Rituximab-abbs Available in the U.S.
A Truxima (rituximab-abbs) injection is now available in the U.S. to treat patients with non-Hodgkin’s lymphoma, chronic lymphocytic leukemia and other cancers.1 Truxima is biosimiliar to Rituxan (rituximab). In May 2019, the U.S. Food and Drug Administration (FDA) approved Truxima for all of Rituxan’s oncology indications. The approval was based on a comprehensive review of data, including analytical characterization, nonclinical data, clinical pharmacology, immunogenicity, clinical efficacy and safety.
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Due to a patent settlement, an FDA submission is pending for Truxima to be used to treat rheumatoid arthritis, granulomatosis with polyangiitis and microscopic polyangiitis. A license from Genentech, the maker of Rituxan, that would expand Truxima’s label to include these indications is also pending and expected in the second quarter of 2020.
Upadacitinib Studied for PsA
On Oct. 31, researchers announced the results of SELECT-PsA 2, a phase 3, multi-center, randomized, double-blind, parallel-group, placebo-controlled study. The study evaluated the safety and efficacy of upadacitinib in adults with active psoriatic arthritis (PsA).2 To be enrolled in the study, patients had to have a history of inadequate response to at least one biologic disease-modifying anti-rheumatic drug (bDMARD). Patients were randomized to receive 15 or 30 mg of upadacitinib or placebo, followed by either 15 or 30 mg of upadacitinib at Week 24.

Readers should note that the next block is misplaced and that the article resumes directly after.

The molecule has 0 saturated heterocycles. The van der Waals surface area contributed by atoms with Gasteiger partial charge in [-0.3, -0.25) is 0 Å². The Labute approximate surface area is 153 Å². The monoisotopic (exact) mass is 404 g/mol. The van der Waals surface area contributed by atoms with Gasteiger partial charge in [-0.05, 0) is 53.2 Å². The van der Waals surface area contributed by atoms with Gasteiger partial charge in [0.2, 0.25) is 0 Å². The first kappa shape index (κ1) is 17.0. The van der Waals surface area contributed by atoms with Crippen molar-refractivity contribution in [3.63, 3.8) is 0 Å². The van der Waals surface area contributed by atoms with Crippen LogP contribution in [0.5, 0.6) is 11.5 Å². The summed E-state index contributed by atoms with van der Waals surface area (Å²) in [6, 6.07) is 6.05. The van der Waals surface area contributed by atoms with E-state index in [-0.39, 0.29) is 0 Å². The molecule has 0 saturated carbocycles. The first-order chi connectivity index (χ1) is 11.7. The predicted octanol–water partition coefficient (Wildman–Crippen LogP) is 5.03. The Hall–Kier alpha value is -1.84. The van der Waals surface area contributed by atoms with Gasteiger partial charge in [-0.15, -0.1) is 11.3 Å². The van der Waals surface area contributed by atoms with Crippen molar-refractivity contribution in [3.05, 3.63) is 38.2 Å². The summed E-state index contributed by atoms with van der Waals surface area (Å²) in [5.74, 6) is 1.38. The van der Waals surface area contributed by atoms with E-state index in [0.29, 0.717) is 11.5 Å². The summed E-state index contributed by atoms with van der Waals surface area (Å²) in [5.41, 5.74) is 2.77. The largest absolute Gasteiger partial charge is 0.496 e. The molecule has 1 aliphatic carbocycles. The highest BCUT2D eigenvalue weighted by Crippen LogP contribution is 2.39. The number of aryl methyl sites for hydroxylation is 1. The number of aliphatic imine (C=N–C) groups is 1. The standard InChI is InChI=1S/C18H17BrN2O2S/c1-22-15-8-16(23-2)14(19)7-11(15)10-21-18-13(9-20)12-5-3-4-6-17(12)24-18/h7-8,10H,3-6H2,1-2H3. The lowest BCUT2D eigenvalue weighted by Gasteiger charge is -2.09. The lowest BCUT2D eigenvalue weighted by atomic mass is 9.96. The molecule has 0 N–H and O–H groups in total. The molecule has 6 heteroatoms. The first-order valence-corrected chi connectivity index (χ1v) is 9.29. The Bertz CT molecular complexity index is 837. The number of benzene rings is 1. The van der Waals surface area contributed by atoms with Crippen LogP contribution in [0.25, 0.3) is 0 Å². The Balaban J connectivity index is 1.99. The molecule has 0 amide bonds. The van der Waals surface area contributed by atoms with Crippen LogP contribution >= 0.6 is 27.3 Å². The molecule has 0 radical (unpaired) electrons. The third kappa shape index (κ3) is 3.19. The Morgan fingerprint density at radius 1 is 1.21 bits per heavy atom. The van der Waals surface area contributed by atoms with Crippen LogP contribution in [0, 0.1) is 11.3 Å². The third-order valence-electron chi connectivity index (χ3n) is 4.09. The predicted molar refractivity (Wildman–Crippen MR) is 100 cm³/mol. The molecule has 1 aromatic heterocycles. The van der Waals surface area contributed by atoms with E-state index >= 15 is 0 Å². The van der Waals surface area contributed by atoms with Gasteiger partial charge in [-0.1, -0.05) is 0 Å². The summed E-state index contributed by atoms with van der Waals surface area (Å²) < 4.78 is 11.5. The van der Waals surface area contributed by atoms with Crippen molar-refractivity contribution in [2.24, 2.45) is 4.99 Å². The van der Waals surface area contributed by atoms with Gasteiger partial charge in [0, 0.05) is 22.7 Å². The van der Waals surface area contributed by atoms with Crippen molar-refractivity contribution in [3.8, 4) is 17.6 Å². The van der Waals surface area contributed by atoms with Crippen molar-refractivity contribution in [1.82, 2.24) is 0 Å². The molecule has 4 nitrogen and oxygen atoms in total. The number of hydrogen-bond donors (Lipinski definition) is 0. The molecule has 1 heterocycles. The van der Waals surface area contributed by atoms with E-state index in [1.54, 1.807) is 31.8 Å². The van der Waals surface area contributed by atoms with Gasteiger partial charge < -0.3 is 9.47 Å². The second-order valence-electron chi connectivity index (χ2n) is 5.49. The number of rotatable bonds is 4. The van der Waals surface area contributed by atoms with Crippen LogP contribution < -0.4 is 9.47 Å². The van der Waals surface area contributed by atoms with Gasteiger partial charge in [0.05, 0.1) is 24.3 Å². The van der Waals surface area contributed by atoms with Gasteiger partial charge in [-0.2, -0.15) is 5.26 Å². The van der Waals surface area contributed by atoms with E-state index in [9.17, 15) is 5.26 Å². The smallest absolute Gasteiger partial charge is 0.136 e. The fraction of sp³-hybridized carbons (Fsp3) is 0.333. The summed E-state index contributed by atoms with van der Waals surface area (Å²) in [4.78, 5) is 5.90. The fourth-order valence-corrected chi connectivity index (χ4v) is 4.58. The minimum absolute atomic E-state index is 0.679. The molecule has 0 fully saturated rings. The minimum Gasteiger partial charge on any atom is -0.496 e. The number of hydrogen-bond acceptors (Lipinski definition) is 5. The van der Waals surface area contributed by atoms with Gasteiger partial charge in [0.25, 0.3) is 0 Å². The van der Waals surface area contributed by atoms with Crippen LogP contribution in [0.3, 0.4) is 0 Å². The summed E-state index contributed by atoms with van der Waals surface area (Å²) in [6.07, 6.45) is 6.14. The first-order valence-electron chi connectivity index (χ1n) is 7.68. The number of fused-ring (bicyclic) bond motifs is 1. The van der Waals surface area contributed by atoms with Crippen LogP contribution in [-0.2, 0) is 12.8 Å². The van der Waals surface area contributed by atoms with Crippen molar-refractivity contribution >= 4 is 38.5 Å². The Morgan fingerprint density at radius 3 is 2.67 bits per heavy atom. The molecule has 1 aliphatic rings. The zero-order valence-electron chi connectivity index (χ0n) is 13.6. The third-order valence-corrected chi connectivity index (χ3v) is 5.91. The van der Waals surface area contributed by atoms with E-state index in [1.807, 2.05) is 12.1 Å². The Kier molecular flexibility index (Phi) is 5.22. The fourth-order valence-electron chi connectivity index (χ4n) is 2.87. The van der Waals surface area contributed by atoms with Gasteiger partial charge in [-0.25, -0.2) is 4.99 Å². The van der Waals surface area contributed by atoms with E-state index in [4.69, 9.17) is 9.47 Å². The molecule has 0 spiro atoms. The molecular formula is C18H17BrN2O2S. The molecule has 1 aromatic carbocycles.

The primary endpoint was the percentage of patients who achieved an ACR20 response at Week 12. Patients in both upadacitinib groups met the primary study endpoint. The results: 57% of 15 mg upadacitinib-treated patients achieved an ACR20 response, and 64% of 30 mg upadacitinib-treated patients achieved an ACR20 response. Only 24% of placebo-treated patients achieved an ACR20 response.
Secondary study endpoints included a change from baseline in the Health Assessment Questionnaire Disability Index (HAQ-DI), the proportion of patients who achieved ACR50 and ACR70 responses at Week 12, the proportion of patients who achieved Psoriasis Area and Severity Index (PASI) 75 at Week 16 and the proportion of patients who achieved minimal disease activity at Week 24.
At Week 16, a PASI 75 response was achieved by 52% of 15 mg upadacitinib-treated patients, 57% of 30 mg upadacitinib-treated patients and 16% of placebo-treated patients. At Week 24, 25% of 15 mg upadacitinib-treated patients, 29% of 30 mg upadacitinib-treated patients and 3% of placebo-treated patients achieved minimal disease activity. Significantly more upadacitinib-treated patients achieved ACR50 and 70 responses than did placebo-treated patients (P<0.0001).
No new safety signals were identified during the study.